We are independent & ad-supported. We may earn a commission for purchases made through our links.

Advertiser Disclosure

Our website is an independent, advertising-supported platform. We provide our content free of charge to our readers, and to keep it that way, we rely on revenue generated through advertisements and affiliate partnerships. This means that when you click on certain links on our site and make a purchase, we may earn a commission. Learn more.

How We Make Money

We sustain our operations through affiliate commissions and advertising. If you click on an affiliate link and make a purchase, we may receive a commission from the merchant at no additional cost to you. We also display advertisements on our website, which help generate revenue to support our work and keep our content free for readers. Our editorial team operates independently from our advertising and affiliate partnerships to ensure that our content remains unbiased and focused on providing you with the best information and recommendations based on thorough research and honest evaluations. To remain transparent, we’ve provided a list of our current affiliate partners here.

What is Considered a Bad Credit Rating?

Nicole Madison
By
Updated May 17, 2024
Our promise to you
WiseGEEK is dedicated to creating trustworthy, high-quality content that always prioritizes transparency, integrity, and inclusivity above all else. Our ensure that our content creation and review process includes rigorous fact-checking, evidence-based, and continual updates to ensure accuracy and reliability.

Our Promise to you

Founded in 2002, our company has been a trusted resource for readers seeking informative and engaging content. Our dedication to quality remains unwavering—and will never change. We follow a strict editorial policy, ensuring that our content is authored by highly qualified professionals and edited by subject matter experts. This guarantees that everything we publish is objective, accurate, and trustworthy.

Over the years, we've refined our approach to cover a wide range of topics, providing readers with reliable and practical advice to enhance their knowledge and skills. That's why millions of readers turn to us each year. Join us in celebrating the joy of learning, guided by standards you can trust.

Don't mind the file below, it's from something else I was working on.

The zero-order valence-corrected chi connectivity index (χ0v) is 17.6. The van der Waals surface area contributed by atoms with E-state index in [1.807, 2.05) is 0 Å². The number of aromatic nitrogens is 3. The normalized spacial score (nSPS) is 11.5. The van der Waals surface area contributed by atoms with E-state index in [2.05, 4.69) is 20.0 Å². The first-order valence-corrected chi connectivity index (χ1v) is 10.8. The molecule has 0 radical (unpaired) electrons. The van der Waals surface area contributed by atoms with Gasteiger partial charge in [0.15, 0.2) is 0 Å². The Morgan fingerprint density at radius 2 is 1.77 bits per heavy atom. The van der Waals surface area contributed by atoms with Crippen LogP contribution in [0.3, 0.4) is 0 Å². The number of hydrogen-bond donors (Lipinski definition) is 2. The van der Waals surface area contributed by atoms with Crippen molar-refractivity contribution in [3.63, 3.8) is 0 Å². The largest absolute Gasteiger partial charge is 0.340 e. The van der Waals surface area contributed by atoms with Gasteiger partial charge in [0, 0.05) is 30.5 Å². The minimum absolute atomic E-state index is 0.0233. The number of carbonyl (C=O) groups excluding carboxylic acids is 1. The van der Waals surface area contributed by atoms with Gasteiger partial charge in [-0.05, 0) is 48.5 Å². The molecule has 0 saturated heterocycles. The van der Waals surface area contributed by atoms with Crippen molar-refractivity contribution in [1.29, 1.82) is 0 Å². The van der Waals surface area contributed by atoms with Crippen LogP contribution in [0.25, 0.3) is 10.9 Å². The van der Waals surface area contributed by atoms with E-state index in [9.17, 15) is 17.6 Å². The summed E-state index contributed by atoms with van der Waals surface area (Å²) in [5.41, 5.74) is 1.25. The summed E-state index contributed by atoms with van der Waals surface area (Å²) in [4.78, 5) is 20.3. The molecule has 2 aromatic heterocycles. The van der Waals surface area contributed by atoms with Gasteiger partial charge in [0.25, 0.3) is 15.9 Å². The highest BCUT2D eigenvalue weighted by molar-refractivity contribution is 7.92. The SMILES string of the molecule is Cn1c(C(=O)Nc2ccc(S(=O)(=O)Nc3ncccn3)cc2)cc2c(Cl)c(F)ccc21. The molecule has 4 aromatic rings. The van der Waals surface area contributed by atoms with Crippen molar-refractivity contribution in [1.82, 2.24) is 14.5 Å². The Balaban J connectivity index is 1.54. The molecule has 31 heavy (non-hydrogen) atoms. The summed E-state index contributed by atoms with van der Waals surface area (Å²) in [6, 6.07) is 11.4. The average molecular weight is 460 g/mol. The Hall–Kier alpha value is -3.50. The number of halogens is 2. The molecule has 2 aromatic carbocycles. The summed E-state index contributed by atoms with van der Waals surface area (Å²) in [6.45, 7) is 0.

Editorial Standards

At WiseGEEK, we are committed to creating content that you can trust. Our editorial process is designed to ensure that every piece of content we publish is accurate, reliable, and informative.

Our team of experienced writers and editors follows a strict set of guidelines to ensure the highest quality content. We conduct thorough research, fact-check all information, and rely on credible sources to back up our claims. Our content is reviewed by subject matter experts to ensure accuracy and clarity.

We believe in transparency and maintain editorial independence from our advertisers. Our team does not receive direct compensation from advertisers, allowing us to create unbiased content that prioritizes your interests.

A bad credit rating can prevent an individual from achieving mangy of his goals or at least make it harder to achieve them. For example, a person who wants to purchase a home may find it dramatically harder to do so with a bad credit rating. An individual may even find it difficult to secure a car loan or some types of jobs with a poor credit score. The scores that are considered a poor credit rating may depend on the country in which a person lives and the lender in question. Often, major mortgage lenders set the tone for deciding whether a credit rating is good or bad; other lenders, however, may still set their own expectations when it comes to a potential borrower’s credit score.